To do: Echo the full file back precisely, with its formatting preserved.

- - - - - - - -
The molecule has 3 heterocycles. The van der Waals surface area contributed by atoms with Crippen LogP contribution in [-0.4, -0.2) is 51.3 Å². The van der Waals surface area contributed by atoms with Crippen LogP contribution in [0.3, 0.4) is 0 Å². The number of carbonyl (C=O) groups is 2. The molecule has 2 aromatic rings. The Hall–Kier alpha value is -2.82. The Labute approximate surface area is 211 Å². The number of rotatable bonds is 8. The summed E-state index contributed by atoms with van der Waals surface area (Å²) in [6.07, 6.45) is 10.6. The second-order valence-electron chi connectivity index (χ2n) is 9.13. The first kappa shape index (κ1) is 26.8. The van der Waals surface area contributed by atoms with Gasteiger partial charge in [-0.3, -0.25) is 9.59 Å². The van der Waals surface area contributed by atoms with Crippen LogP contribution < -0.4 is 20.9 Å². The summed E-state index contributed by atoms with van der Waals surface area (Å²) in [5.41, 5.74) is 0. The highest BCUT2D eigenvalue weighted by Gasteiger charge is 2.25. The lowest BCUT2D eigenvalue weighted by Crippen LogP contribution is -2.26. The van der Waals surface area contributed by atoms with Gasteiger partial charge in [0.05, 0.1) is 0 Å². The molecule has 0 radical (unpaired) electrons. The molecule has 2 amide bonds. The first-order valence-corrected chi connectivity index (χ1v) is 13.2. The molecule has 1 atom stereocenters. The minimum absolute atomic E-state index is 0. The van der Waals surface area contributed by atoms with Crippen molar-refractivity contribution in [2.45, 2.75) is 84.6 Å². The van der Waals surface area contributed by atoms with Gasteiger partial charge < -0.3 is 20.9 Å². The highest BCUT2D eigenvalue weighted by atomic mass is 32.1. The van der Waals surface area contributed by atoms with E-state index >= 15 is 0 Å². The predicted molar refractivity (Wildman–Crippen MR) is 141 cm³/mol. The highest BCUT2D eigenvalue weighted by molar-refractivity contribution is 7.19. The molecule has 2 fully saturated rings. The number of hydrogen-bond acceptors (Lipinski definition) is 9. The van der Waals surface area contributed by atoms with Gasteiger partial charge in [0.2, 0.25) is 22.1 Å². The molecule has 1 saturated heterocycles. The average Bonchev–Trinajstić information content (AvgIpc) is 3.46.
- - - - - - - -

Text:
The molecule has 3 heterocycles. The van der Waals surface area contributed by atoms with Crippen LogP contribution in [-0.4, -0.2) is 51.3 Å². The van der Waals surface area contributed by atoms with Crippen LogP contribution in [0.3, 0.4) is 0 Å². The number of carbonyl (C=O) groups is 2. The molecule has 2 aromatic rings. The Hall–Kier alpha value is -2.82. The Labute approximate surface area is 211 Å². The number of rotatable bonds is 8. The summed E-state index contributed by atoms with van der Waals surface area (Å²) in [6.07, 6.45) is 10.6. The second-order valence-electron chi connectivity index (χ2n) is 9.13. The first kappa shape index (κ1) is 26.8. The van der Waals surface area contributed by atoms with Gasteiger partial charge in [-0.3, -0.25) is 9.59 Å². The van der Waals surface area contributed by atoms with Crippen LogP contribution < -0.4 is 20.9 Å². The summed E-state index contributed by atoms with van der Waals surface area (Å²) in [5.41, 5.74) is 0. The highest BCUT2D eigenvalue weighted by Gasteiger charge is 2.25. The lowest BCUT2D eigenvalue weighted by Crippen LogP contribution is -2.26. The van der Waals surface area contributed by atoms with Gasteiger partial charge in [0.05, 0.1) is 0 Å². The molecule has 0 radical (unpaired) electrons. The molecule has 2 amide bonds. The first-order valence-corrected chi connectivity index (χ1v) is 13.2. The molecule has 1 atom stereocenters. The minimum absolute atomic E-state index is 0. The van der Waals surface area contributed by atoms with Crippen molar-refractivity contribution in [2.45, 2.75) is 84.6 Å². The van der Waals surface area contributed by atoms with Gasteiger partial charge < -0.3 is 20.9 Å². The highest BCUT2D eigenvalue weighted by atomic mass is 32.1. The van der Waals surface area contributed by atoms with E-state index >= 15 is 0 Å². The predicted molar refractivity (Wildman–Crippen MR) is 141 cm³/mol. The highest BCUT2D eigenvalue weighted by molar-refractivity contribution is 7.19. The molecule has 2 fully saturated rings. The number of hydrogen-bond acceptors (Lipinski definition) is 9. The van der Waals surface area contributed by atoms with Gasteiger partial charge in [0.2, 0.25) is 22.1 Å². The molecule has 1 saturated heterocycles. The average Bonchev–Trinajstić information content (AvgIpc) is 3.46.